Image 01 Image 03

Progressive Hampshire College Reduces Fall 2019 Incoming Freshman Class, Continued Viability in Doubt

Progressive Hampshire College Reduces Fall 2019 Incoming Freshman Class, Continued Viability in Doubt

“When the news came, some, including several trustees, shed tears.”

It was recently revealed that the extremely progressive Hampshire College of Massachusetts is seeking a partner with which to merge. This raised questions about the school’s future, which were confirmed by the school’s debate over admitting a freshman class for next fall.

Just ten years ago, it would have been unthinkable to consider that one of the schools in the ‘Five College Consortium’ of western Massachusetts would face such uncertainty. Now it is reality.

Laura Krantz of the Boston Globe is now reporting that Hampshire will accept a limited class this fall:

Hampshire College won’t admit full freshman class

Despite sharp criticism from students, professors and alumni, the trustees of Hampshire College on Friday evening announced the school will not admit a full freshman class this fall, plunging its future into further uncertainty.

The school will accept only those students who had already been granted a spot at Hampshire through deferred admissions or the early-decision process — about 60 in all. College officials have pledged to keep the school open and are looking for a partner to merge with.

“This is a time of extreme anxiety,” board chair Gaye Hill told a crowd gathered at the campus athletic center. Her speech was cut short by the chants of students angered by the decision.

Gaye spoke at a 7:30 p.m. meeting that capped a tense 24 hours on campus. Students held demonstrations and sit-ins, urging trustees to take more time before they made a decision. When students and alumni finally gathered to hear the news, they formed a ring around the gymnasium, joining hands. When the news came, some, including several trustees, shed tears.

Here’s a video report from WWLP News in western MA:

Rick Seltzer and Scott Jaschik of Inside Higher Ed have more:

Hampshire Won’t Admit More Students

For nearly 50 years, Hampshire has operated at a college where students could lead their own educations, without the constraints of traditional departments. But last month’s announcement said that the model was not working financially.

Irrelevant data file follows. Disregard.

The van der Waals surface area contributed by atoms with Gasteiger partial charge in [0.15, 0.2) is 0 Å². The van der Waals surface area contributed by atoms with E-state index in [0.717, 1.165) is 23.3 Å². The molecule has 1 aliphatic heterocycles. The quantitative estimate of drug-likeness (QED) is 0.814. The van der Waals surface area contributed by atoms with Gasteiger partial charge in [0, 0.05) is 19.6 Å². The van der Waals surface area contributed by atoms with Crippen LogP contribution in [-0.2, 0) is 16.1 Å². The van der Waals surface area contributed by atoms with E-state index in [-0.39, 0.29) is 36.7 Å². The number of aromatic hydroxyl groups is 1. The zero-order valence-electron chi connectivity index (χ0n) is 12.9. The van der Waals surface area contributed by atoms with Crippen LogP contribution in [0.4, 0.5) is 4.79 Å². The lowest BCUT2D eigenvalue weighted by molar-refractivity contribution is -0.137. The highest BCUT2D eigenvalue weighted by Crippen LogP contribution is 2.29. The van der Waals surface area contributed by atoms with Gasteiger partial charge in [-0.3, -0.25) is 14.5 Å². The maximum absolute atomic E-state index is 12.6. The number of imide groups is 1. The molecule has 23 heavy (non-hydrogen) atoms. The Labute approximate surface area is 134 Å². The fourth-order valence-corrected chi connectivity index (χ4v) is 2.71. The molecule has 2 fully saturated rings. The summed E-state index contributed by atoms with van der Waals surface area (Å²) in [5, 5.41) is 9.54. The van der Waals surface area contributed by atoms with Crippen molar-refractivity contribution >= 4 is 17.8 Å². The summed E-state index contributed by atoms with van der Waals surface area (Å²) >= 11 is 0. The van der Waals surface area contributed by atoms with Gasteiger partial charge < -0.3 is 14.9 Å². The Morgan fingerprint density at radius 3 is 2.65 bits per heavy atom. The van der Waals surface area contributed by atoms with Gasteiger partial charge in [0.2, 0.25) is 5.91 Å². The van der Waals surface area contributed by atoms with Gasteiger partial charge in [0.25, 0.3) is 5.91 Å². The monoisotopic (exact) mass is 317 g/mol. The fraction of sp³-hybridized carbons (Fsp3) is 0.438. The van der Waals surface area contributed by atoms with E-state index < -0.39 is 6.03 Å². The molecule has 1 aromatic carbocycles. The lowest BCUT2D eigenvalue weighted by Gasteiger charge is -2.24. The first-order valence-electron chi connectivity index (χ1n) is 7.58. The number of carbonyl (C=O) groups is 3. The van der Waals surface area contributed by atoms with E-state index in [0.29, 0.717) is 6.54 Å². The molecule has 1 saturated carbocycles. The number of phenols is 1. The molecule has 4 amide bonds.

The students that Hampshire said it would enroll include 41 who were admitted early decision and another 36 who deferred enrollment a year ago. But Hampshire has released early decision applicants from their pledge to enroll if admitted, so it is unclear how many will enroll. A typical class of new students at Hampshire in recent years has been about 300.

In explaining the outcome on Friday, board leaders wrote to the campus that “we reached our decisions after considering many factors, including heartfelt and passionate discussions with the wider Hampshire community. The board believes in Hampshire. We believe Hampshire holds a special place in higher education, now and into the future. We believe that by enrolling a small fall 2019 class of early decision and gap-year students, the college will continue to be an experimenting and dynamic environment as we proceed with our plans for a partnership. The students who enroll this fall will benefit from the rigors and joys of the Hampshire experience.”

A college spokesman said that there was no information available on possible partnerships.

Some students believe they can protest the school’s problem away. They are mistaken.

Jim Kinney writes at Mass Live:

Hampshire College students — famous for their freewheeling spirit and willingness to protest — continued peaceful 1960s-style sit-ins and teach-ins Friday as the college’s board of trustees debated the school’s fate.

Word was expected Friday at 7:30 p.m. Friday as to whether Hampshire will admit a freshman class this fall as it peruses a “strategic partnership” administrators here believe is crucial to the college’s fiscal health.